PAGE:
A promising parametric spectral analysis method applied to sea level anomaly signals

Corinne Mailhes (TeSA, France)

CoAuthors

David Bonacci (TeSA, France); Amandine Guillot (CNES, France); Sophie Le Gac (CNES, France); Nathalie Steunou (CNES, France); Cécile Cheymol (CNES, France); Nicolas Picot (CNES, France); Gérald Dibarboure (CNES, France)

Event: 2017 Ocean Surface Topography Science Team Meeting

Session: Quantifying Errors and Uncertainties in Altimetry data

Presentation type: Type Oral

Spectral analysis of sea level anomalies (SLA) is widely used in the altimetry community to understand the geophysical content of the measured signal, to assess and compare the outputs of different missions. Spectral content of SLA is used to characterize ocean at different scales and to estimate the instrumental noise. Based on the SLA spectrum, one can estimate the spectral slope at medium to large scales (relied to the Surface Quasi-Geostrophic (SQG) ocean dynamics theory) and the measurement noise (observed as a noise plateau at smallest scales).
A previous contribution [1] has pointed out the weaknesses of spectral analysis based on Fourier transform, mainly due to: (1) the convolutive bias which results in a biased estimation of the slope, the bias being related to the kind of observation weighting temporal window used and (2) the high variance of estimation leading to averaging several spectral estimations and raising the question of stationarity.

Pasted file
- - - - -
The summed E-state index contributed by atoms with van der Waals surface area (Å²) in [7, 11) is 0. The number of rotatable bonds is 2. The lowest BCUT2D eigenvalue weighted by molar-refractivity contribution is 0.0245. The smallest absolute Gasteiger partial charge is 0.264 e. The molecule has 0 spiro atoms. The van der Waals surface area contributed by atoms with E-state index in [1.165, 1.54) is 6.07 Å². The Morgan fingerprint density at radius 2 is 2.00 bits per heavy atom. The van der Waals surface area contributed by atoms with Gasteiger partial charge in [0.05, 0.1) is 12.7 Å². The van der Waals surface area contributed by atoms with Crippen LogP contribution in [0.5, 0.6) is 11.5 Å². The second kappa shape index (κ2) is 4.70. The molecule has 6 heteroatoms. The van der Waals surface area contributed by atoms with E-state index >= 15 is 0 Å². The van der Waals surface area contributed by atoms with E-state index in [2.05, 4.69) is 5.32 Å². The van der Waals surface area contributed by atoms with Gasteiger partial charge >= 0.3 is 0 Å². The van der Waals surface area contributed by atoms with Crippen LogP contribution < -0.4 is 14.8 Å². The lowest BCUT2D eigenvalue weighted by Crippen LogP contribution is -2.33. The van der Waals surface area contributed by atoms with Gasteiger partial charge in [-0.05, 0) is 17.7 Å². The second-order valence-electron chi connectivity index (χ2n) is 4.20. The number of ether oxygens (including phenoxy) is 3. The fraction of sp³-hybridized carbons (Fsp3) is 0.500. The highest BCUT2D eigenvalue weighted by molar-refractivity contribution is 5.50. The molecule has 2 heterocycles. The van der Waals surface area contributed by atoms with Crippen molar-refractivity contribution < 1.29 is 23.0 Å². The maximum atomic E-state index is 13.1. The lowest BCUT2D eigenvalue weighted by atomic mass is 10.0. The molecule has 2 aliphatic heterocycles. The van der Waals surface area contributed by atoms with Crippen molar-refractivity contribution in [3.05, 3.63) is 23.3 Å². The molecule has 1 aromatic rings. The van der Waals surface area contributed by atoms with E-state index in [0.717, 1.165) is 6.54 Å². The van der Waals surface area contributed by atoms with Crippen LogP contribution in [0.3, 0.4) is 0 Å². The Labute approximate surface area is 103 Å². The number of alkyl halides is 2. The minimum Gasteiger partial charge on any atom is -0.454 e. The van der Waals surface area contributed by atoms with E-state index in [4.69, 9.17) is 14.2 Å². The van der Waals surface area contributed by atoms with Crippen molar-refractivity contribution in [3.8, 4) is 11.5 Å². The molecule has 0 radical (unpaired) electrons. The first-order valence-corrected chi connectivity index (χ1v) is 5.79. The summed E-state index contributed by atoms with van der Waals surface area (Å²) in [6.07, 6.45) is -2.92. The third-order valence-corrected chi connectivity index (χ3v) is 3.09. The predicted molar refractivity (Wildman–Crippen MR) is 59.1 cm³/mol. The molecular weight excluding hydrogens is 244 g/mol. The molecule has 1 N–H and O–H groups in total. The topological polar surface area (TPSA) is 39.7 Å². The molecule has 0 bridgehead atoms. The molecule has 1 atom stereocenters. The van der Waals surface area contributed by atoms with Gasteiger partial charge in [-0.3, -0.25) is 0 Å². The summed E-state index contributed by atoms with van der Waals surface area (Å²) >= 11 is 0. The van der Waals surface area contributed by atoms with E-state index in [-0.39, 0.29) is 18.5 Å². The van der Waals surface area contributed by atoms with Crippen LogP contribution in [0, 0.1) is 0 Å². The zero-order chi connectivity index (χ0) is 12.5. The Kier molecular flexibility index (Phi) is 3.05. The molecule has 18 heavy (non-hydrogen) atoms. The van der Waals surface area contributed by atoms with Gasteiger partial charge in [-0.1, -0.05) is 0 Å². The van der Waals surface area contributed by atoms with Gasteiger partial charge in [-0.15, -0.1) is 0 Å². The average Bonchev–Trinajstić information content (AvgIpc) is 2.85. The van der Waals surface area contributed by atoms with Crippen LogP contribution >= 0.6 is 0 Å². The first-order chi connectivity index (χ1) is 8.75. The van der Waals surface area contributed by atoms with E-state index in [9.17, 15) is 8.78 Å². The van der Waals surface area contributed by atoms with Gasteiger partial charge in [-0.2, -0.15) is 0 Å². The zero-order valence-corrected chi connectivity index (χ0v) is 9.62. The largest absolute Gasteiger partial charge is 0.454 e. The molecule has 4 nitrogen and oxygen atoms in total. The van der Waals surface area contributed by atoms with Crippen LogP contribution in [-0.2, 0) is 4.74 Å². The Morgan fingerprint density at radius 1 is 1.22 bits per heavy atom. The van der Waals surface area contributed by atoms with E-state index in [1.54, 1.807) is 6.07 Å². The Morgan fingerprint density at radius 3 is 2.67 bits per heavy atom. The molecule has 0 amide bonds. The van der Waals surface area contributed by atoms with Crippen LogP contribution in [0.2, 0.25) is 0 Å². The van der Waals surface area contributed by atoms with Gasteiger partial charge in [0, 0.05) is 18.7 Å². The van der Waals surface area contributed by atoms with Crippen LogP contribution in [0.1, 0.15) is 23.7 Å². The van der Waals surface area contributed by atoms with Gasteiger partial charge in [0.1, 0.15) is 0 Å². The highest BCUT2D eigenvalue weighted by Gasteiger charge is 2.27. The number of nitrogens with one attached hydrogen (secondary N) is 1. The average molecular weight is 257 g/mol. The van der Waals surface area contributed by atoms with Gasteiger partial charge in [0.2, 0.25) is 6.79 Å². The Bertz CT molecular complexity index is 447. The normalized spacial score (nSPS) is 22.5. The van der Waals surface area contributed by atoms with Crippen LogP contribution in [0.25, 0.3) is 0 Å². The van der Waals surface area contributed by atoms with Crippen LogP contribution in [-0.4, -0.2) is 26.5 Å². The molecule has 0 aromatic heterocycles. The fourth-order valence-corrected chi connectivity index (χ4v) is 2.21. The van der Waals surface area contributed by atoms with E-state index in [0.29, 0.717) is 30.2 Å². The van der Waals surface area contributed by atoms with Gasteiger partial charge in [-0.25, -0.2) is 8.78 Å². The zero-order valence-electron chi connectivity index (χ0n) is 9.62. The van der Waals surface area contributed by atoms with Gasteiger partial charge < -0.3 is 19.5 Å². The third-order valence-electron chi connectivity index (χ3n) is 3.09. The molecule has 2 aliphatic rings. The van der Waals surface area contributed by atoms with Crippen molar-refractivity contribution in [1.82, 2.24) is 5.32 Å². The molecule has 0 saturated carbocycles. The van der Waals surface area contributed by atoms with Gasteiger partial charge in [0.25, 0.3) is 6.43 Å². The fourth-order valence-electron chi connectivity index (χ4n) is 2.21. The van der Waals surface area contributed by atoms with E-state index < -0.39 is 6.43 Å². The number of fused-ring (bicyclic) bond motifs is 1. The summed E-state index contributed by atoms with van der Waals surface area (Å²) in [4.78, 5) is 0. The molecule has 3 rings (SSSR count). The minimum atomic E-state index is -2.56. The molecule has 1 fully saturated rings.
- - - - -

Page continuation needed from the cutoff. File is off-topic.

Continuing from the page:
To overcome these two drawbacks, a parametric spectral analysis method is proposed. This method is based on Auto-Regressive (AR) modeling [2,3] which is known to provide a spectral estimation with a lower variance than the as outperforming Fourier-based methods in terms of variance, in the case of short observation windows, without any need for choosing a weighting temporal window. Moreover, in order to better match the SLA frequency contents on a log scale to match the log scale interest of the SLA frequency contents , warping is introduced as a preprocessing prior to spectral analysis as it is done in speech coding [4].
Comparisons between the proposed parametric method (called ARWARP) and classical Fourier Fourier-based methods have been performed on both simulated SLA signals obtained from theoretical spectra and real signals from a high-resolution altimeter SARAL/AltiKa at 40 Hz rate (Orbit – Range – Mean Sea Surface). Results on simulated SLA signals highlight the performance of the ARWARP method, in terms of bias and variance on spectral estimation. ARWARP can be applied on short segments of SLA signals, providing a local information of the ocean characteristics, which can be of promising use by the wider Cal/Val and altimetry science community.

[1] C. Mailhes & al., “Review of Spectral Analysis Methods Applied to Sea Level Anomaly Signals”, in Proc. Ocean Surface Topography Science Team Meeting (OSTST), La Rochelle, France, Oct. 31 - Nov. 4, 2016,https://meetings.aviso.altimetry.fr/fileadmin/user_upload/tx_ausyclsseminar/files/ERR_01_2016-11-03-9h-TESA-CNES-OSTST-UncertaintiesSession_9h00.pdf
[2] P. Stoica and R. Moses, Spectral Analysis of Signals, Prentice Hall, 2005.
[3] Steven M. Kay, Modern Spectral Analysis, theory and Applications, Prentice Hall, Signal Processing Series, 1988.
 

Oral presentation show times:

RoomStart DateEnd Date
Symphony II Wed, Oct 25 2017,14:40 Wed, Oct 25 2017,15:00
Corinne Mailhes
TeSA
France
corinne.mailhes@tesa.prd.fr